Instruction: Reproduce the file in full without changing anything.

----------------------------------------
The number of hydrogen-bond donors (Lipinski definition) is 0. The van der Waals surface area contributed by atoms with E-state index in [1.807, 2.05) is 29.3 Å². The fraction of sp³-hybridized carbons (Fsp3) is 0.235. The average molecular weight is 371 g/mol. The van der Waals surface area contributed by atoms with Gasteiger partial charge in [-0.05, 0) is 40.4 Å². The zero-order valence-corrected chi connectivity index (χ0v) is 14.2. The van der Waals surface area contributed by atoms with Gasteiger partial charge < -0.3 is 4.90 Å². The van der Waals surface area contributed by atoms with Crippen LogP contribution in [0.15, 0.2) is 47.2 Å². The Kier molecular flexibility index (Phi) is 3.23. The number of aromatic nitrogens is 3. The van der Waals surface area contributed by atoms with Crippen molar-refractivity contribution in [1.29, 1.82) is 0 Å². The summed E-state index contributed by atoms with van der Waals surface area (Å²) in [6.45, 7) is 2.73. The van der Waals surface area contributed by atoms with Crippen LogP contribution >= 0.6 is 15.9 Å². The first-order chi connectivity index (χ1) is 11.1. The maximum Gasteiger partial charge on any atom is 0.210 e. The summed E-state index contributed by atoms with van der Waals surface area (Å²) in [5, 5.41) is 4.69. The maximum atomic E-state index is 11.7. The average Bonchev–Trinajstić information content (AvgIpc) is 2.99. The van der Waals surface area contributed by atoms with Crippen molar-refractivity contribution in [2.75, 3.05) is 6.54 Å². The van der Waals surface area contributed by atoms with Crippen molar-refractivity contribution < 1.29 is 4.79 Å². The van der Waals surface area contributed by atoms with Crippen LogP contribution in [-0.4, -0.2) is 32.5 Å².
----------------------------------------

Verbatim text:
The number of hydrogen-bond donors (Lipinski definition) is 0. The van der Waals surface area contributed by atoms with E-state index in [1.807, 2.05) is 29.3 Å². The fraction of sp³-hybridized carbons (Fsp3) is 0.235. The average molecular weight is 371 g/mol. The van der Waals surface area contributed by atoms with Gasteiger partial charge in [-0.05, 0) is 40.4 Å². The zero-order valence-corrected chi connectivity index (χ0v) is 14.2. The van der Waals surface area contributed by atoms with Gasteiger partial charge < -0.3 is 4.90 Å². The van der Waals surface area contributed by atoms with Crippen LogP contribution in [0.15, 0.2) is 47.2 Å². The Kier molecular flexibility index (Phi) is 3.23. The number of aromatic nitrogens is 3. The van der Waals surface area contributed by atoms with Crippen molar-refractivity contribution in [1.29, 1.82) is 0 Å². The summed E-state index contributed by atoms with van der Waals surface area (Å²) in [6.45, 7) is 2.73. The van der Waals surface area contributed by atoms with Crippen LogP contribution >= 0.6 is 15.9 Å². The first-order chi connectivity index (χ1) is 11.1. The maximum Gasteiger partial charge on any atom is 0.210 e. The summed E-state index contributed by atoms with van der Waals surface area (Å²) in [5, 5.41) is 4.69. The maximum atomic E-state index is 11.7. The average Bonchev–Trinajstić information content (AvgIpc) is 2.99. The van der Waals surface area contributed by atoms with Crippen molar-refractivity contribution in [2.75, 3.05) is 6.54 Å². The van der Waals surface area contributed by atoms with Crippen molar-refractivity contribution < 1.29 is 4.79 Å². The van der Waals surface area contributed by atoms with Crippen LogP contribution in [-0.4, -0.2) is 32.5 Å².